Walkability can be an elusive concept for Utah residents. Utah’s uniquely large square blocks and urban growth built around the car have produced few pedestrian-oriented areas for residents to use as a reference.
In the past “we’ve had a hard time measuring walkability,” said Jon Larsen, the forecasting and information services manager for the Wasatch Front Regional Council (WFRC). “People know when they see it but when people talk about walkability all the time, it is kind of been a mysterious thing.”
University of Utah professor, Reid Ewing attempted to quantify walkability in his book, “Measuring Urban Design: Metrics for Livable Places” co-written with transportation planner, Otto Clemente. In his book, Ewing created a numerical score based on first-hand assessments of corridors in and around Salt Lake. While Ewing’s book is written for an academic audience, a team at the WFRC, a collaborative body that brings together local officials from across the Wasatch Front to plan for the region’s growth, has created a story map based on Ewing’s methodology to document the walkability of over 1,200 blocks along most of the Wasatch Front.
“We don’t have the luxury to not plan for our future,” said Muriel Xochimitl, the director of intergovernmental affairs and communications for WFRC.
According to Xochimitl, the story map tool is part of the implementation phase of the WFRC’s Wasatch Choice vision which builds off of the Wasatch 2040 plan. Xochimitl sees the tool as putting the WFRC’s vision into work, making it a reality.
Larsen saw the story map as the best avenue to get the word out on gaps in walkability while raising awareness of the benefits of active pedestrian nodes.
Larsen sees the story map as key to helping “people see where the walkable areas are and quantify why they are walkable.”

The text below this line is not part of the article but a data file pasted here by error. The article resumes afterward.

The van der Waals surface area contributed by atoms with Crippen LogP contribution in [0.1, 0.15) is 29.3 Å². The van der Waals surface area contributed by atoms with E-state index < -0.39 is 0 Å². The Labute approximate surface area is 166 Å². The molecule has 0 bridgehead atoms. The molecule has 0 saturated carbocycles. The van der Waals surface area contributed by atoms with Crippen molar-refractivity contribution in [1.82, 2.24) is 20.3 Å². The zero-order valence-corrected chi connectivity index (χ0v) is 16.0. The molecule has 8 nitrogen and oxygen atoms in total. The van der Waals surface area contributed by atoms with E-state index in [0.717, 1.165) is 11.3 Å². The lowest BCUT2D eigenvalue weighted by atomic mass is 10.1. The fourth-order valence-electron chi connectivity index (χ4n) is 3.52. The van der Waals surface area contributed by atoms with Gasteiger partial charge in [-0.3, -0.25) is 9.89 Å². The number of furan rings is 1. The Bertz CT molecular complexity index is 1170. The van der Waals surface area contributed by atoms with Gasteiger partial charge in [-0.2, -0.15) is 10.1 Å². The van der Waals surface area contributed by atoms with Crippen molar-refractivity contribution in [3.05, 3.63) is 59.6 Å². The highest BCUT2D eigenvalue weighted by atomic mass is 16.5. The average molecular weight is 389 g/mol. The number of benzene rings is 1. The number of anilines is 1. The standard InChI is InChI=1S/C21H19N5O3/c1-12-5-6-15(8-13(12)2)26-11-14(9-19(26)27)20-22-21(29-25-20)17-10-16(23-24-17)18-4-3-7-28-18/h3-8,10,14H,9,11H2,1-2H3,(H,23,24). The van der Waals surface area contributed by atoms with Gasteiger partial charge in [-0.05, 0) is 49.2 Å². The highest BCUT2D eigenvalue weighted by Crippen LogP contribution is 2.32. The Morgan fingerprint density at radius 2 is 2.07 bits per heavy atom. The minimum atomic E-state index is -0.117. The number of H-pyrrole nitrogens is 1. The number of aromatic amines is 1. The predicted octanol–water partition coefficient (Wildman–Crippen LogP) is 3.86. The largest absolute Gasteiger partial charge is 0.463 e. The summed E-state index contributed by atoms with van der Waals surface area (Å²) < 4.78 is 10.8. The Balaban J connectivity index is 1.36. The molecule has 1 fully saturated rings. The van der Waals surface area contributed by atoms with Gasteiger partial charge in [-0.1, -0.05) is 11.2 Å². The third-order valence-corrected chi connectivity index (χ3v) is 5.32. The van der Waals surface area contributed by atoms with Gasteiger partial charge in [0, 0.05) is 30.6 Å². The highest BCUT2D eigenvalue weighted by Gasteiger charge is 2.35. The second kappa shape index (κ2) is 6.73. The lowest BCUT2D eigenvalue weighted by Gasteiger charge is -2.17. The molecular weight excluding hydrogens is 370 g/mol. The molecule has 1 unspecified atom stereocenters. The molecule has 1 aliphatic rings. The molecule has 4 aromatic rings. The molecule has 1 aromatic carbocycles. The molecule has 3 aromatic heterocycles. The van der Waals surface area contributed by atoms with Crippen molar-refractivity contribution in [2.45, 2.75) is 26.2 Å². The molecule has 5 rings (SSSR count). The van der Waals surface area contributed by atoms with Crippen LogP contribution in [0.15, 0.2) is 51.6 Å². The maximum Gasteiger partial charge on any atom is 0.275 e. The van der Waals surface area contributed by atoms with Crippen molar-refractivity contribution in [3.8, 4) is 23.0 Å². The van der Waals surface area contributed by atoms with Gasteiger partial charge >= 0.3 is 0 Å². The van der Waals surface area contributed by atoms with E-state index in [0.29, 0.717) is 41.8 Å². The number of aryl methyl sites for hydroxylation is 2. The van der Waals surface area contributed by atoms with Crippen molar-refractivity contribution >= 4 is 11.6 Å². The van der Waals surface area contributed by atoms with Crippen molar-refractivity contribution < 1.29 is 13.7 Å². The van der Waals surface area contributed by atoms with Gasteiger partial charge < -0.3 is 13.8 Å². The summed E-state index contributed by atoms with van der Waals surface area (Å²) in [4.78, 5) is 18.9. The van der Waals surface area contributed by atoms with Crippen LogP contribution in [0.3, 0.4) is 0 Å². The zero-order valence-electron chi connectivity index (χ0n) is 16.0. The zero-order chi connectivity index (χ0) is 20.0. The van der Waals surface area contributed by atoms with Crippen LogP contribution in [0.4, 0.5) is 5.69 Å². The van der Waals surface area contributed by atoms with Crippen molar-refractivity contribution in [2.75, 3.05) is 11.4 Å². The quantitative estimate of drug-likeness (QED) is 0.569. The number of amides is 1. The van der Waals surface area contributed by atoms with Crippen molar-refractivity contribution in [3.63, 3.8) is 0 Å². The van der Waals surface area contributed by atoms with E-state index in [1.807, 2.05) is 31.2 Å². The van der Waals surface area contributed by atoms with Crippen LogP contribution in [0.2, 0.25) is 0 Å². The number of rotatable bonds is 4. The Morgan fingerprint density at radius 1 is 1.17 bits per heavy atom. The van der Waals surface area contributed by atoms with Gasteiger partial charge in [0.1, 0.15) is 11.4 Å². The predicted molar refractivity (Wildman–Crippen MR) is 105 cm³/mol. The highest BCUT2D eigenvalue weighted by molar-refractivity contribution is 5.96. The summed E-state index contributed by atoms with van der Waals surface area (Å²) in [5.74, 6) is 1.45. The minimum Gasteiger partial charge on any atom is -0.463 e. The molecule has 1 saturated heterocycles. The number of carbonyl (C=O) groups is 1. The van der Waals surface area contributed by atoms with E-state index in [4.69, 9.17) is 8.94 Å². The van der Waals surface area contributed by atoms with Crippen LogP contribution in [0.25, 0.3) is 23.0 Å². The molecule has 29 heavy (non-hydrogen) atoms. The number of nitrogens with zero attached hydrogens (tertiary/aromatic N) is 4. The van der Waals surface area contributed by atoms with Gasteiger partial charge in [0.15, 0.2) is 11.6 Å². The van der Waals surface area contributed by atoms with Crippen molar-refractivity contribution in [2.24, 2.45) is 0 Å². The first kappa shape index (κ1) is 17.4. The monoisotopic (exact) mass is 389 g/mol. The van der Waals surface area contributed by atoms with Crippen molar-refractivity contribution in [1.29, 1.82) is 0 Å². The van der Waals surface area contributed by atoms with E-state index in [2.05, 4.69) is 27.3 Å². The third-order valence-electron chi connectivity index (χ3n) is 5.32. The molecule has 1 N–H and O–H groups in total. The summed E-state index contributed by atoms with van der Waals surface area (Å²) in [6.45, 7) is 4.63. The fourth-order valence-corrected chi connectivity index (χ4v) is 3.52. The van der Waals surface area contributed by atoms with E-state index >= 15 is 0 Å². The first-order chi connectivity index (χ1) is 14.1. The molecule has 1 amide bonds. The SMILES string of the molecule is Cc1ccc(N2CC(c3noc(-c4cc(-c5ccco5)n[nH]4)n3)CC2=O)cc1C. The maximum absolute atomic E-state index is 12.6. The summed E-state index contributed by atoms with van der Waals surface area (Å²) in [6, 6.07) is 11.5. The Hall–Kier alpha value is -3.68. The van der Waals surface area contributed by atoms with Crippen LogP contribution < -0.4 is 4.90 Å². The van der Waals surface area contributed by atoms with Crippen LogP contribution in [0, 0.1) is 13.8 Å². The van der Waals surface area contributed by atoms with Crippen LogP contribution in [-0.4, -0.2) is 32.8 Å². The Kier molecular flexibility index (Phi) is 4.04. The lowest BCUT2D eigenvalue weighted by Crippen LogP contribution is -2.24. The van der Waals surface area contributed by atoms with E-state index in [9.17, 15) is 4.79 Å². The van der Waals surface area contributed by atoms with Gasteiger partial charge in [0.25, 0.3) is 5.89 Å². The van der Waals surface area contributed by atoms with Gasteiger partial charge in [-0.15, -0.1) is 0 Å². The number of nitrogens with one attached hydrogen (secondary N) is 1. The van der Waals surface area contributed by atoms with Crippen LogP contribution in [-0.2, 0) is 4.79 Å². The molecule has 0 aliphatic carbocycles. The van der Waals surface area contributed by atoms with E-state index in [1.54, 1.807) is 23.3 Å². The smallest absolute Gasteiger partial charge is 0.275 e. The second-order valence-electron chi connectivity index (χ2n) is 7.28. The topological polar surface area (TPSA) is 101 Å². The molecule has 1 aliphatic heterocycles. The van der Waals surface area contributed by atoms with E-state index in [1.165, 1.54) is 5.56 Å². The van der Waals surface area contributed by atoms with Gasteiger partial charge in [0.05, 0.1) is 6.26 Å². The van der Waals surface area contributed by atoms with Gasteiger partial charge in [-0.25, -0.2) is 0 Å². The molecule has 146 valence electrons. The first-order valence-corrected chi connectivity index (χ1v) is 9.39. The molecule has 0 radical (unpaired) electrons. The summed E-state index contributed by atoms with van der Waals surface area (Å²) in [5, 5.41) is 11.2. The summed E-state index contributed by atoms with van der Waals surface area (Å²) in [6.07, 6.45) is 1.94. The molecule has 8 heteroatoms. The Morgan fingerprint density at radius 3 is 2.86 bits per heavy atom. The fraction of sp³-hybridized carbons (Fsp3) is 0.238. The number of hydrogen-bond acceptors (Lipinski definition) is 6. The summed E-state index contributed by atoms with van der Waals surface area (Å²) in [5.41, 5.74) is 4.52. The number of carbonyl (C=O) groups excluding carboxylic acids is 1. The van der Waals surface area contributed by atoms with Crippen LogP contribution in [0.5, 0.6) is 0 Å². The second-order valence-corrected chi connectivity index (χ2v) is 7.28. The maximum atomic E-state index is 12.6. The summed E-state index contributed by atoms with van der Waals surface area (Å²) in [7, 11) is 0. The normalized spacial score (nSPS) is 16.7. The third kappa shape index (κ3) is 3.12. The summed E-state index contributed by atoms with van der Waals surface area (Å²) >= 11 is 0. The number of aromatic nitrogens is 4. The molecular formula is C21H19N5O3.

It took over a year to collect the data for the story map, with interns and staff physically going to the area’s that the WFRC had previously designated as key nodes for higher density development in Salt Lake, Davis and Weber Counties. WFRC staff used the five areas important to walkability defined by Ewing, to assess each node:
- Imageability: is the visual impact based on the personal experience of the pedestrian, including trees, landscape, landmarks and signage.
- Enclosure: buildings, trees and walls create a room-like ambience along a street.
- Human Scale: is the spatial relationship between structures and human proportions.
- Transparency: is the visibility or perception of human activity between public and private space.
- Complexity: includes structural and aesthetic details that create rhythm along a corridor.
The story map uses a color scale to show how the selected nodes score block by block in each of the five categories.
The findings reaffirm that downtown Salt Lake and the Sugar House central business district are the regions’ most walkable nodes. But the data also supports the findings of Dr. Emil Malizia, a professor of city and regional planning at the University of North Carolina Chapel Hill, that found significant vibrancy gaps in downtown. According to the story map, large sections of 200 West and North Temple have low walkability scores.
“We hear from communities that we want to be more walkable,” said Larsen. But, ““We have some work to do.”
The WFRC team hopes that the story map tool helps communities plan ways that improve air quality by reducing traffic congestion and prioritizing funding that promotes walking while helping steer cities away from investments that encourage car dependency.
“We want it to be highly visual and engaging,” said Larsen. “It is the little things that make you feel like a place is built for human beings.”